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            february 18, 2019

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Joint TT Club and McKinsey report concludes boxes face digital future


Digitally enabled shipping, which can directly control the flow of goods from factory to consumer, will become progressively more influential, warns a joint TT Club & McKinsey report.
Industry experts see the possibility of traditional supply chain service providers being significantly challenged over the next 25 years, said the report.
"Digital reinvention is just one of four potential scenarios that our report envisages. Its in-depth challenge to our perceptions of the future is well worth close consideration," said TT Club CEO Charles Fenton.
Fast-moving newcomers assuming an integrator role could transform and re-shape the container transport industry," said the report from the American research house the British marine underwriters.
In their "Brave new world? - Container transport in 2043" report, leading international freight transport insurer TT Club, in conjunction with global management consulting firm McKinsey, have looked at the future of containerised trade, how value can be created and who the "winners" could be within the industry by 2043.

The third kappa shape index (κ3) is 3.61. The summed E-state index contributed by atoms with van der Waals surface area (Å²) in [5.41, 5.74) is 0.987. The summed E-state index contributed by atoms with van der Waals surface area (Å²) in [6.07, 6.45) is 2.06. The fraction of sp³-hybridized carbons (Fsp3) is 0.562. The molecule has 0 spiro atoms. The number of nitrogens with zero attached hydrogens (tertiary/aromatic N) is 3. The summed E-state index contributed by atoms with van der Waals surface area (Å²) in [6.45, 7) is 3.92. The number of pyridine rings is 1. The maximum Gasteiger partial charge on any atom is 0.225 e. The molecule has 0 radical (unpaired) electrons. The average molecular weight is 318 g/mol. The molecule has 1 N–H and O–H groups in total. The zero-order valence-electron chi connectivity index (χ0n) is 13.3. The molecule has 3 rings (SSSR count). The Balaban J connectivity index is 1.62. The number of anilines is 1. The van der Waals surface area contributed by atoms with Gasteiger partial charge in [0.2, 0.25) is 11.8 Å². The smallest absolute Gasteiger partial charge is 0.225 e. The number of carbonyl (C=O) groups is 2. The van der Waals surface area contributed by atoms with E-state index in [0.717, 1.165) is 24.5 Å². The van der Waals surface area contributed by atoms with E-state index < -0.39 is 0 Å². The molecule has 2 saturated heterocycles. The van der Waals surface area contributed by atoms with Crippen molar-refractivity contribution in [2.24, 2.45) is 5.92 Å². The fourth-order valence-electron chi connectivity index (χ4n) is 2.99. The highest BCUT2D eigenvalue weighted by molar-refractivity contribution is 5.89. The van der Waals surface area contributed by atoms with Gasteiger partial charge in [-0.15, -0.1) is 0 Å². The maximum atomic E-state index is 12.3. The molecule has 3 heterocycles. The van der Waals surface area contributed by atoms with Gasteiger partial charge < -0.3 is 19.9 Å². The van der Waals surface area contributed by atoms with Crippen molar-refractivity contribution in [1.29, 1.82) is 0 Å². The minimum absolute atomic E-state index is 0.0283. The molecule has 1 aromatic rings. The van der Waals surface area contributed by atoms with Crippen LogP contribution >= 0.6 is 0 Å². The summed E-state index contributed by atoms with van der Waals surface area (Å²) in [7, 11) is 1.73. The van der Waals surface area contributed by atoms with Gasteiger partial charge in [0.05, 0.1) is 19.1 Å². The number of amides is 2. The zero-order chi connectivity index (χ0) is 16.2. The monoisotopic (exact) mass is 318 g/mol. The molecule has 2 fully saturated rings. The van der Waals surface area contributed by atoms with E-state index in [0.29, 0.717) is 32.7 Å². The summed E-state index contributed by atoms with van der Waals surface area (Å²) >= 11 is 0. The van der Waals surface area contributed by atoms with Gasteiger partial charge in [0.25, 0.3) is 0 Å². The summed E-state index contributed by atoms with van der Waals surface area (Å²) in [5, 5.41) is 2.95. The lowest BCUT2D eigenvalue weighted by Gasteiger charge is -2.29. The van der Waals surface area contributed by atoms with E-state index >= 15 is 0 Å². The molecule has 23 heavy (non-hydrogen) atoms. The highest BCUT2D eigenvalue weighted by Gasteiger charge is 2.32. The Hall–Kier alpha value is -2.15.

The report saw six sources of value creation: 1) economies of scale, 2) flexibility, 3) supply reliability, 4) consolidation, 5) automation and 6) environmentalism.
The exceptional expansion in ship sizes has reverberated through the rest of the supply chain. A key question for the future is the extent to which customers prefer lower unit costs or greater flexibility.
Flexibility - Do customers value faster, more direct services? If so, scale would be deprioritised in favour of flexibility and modularity.
Reliability and predictability - The other side of the flexibility coin, as e-commerce changes consumer expectations, driving improved cycle-times and transparency.
Consolidation - So far seen in limited segments of the industry, which is still fragmented compared to some comparable industries and with potential of optimisation through vertical integration.
Automation and productivity hold the potential to improve reliability and service levels, while reducing structural cost.
Environmental performance - Responding to the challenges relating to fuel and emissions but also the growing societal sensitivities towards protection of the environment.
"Digital, data and analytics have indeed become the fundamental driver of value creation" said the report. "Players with significant asset footprints lead the way, with proprietary data that allows them to out-compete any potential disruptive entrant.
"Data and technologies like blockchain are used in creative ways and many digital native suppliers of software and analytical solutions thrive," it said.

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